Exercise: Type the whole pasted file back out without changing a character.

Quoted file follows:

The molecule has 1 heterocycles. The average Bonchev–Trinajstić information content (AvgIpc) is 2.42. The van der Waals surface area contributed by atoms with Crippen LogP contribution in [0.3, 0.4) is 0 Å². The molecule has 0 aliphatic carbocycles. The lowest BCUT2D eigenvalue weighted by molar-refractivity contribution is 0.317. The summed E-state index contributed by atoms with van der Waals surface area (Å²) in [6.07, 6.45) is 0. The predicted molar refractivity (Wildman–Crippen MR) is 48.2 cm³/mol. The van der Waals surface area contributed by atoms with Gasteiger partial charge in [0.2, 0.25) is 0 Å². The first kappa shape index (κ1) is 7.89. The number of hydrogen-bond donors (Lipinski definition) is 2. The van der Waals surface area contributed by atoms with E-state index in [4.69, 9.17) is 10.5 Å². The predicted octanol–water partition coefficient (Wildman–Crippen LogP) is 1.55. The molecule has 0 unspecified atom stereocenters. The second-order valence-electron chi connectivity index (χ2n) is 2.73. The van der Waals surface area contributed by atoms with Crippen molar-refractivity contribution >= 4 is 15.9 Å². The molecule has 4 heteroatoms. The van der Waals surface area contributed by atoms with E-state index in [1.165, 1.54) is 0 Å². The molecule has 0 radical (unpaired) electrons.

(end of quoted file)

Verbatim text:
The molecule has 1 heterocycles. The average Bonchev–Trinajstić information content (AvgIpc) is 2.42. The van der Waals surface area contributed by atoms with Crippen LogP contribution in [0.3, 0.4) is 0 Å². The molecule has 0 aliphatic carbocycles. The lowest BCUT2D eigenvalue weighted by molar-refractivity contribution is 0.317. The summed E-state index contributed by atoms with van der Waals surface area (Å²) in [6.07, 6.45) is 0. The predicted molar refractivity (Wildman–Crippen MR) is 48.2 cm³/mol. The van der Waals surface area contributed by atoms with Gasteiger partial charge in [0.2, 0.25) is 0 Å². The first kappa shape index (κ1) is 7.89. The number of hydrogen-bond donors (Lipinski definition) is 2. The van der Waals surface area contributed by atoms with E-state index in [4.69, 9.17) is 10.5 Å². The predicted octanol–water partition coefficient (Wildman–Crippen LogP) is 1.55. The molecule has 0 unspecified atom stereocenters. The second-order valence-electron chi connectivity index (χ2n) is 2.73. The van der Waals surface area contributed by atoms with Crippen molar-refractivity contribution >= 4 is 15.9 Å². The molecule has 4 heteroatoms. The van der Waals surface area contributed by atoms with E-state index in [1.165, 1.54) is 0 Å². The molecule has 0 radical (unpaired) electrons.